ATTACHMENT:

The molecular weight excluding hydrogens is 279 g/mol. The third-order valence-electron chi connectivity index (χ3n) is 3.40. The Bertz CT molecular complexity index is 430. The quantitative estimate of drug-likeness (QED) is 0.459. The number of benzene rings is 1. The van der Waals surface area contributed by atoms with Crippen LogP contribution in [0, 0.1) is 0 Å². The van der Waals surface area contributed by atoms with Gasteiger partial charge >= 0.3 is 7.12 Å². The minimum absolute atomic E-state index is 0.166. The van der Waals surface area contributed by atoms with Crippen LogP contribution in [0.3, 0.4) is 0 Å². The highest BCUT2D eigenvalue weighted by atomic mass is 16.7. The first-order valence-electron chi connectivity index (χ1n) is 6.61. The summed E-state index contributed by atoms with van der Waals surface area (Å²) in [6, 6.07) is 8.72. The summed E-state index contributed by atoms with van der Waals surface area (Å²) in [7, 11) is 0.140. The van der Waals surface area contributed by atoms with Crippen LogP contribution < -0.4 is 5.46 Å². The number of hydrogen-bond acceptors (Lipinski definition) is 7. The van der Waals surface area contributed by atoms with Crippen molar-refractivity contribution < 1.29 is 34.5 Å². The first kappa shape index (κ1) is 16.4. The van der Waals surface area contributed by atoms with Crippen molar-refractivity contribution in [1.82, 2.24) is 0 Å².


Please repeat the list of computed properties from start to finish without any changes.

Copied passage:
The molecular weight excluding hydrogens is 279 g/mol. The third-order valence-electron chi connectivity index (χ3n) is 3.40. The Bertz CT molecular complexity index is 430. The quantitative estimate of drug-likeness (QED) is 0.459. The number of benzene rings is 1. The van der Waals surface area contributed by atoms with Crippen LogP contribution in [0, 0.1) is 0 Å². The van der Waals surface area contributed by atoms with Gasteiger partial charge >= 0.3 is 7.12 Å². The minimum absolute atomic E-state index is 0.166. The van der Waals surface area contributed by atoms with Crippen LogP contribution in [0.3, 0.4) is 0 Å². The highest BCUT2D eigenvalue weighted by atomic mass is 16.7. The first-order valence-electron chi connectivity index (χ1n) is 6.61. The summed E-state index contributed by atoms with van der Waals surface area (Å²) in [6, 6.07) is 8.72. The summed E-state index contributed by atoms with van der Waals surface area (Å²) in [7, 11) is 0.140. The van der Waals surface area contributed by atoms with Crippen LogP contribution < -0.4 is 5.46 Å². The number of hydrogen-bond acceptors (Lipinski definition) is 7. The van der Waals surface area contributed by atoms with Crippen molar-refractivity contribution < 1.29 is 34.5 Å². The first kappa shape index (κ1) is 16.4. The van der Waals surface area contributed by atoms with Crippen molar-refractivity contribution in [1.82, 2.24) is 0 Å².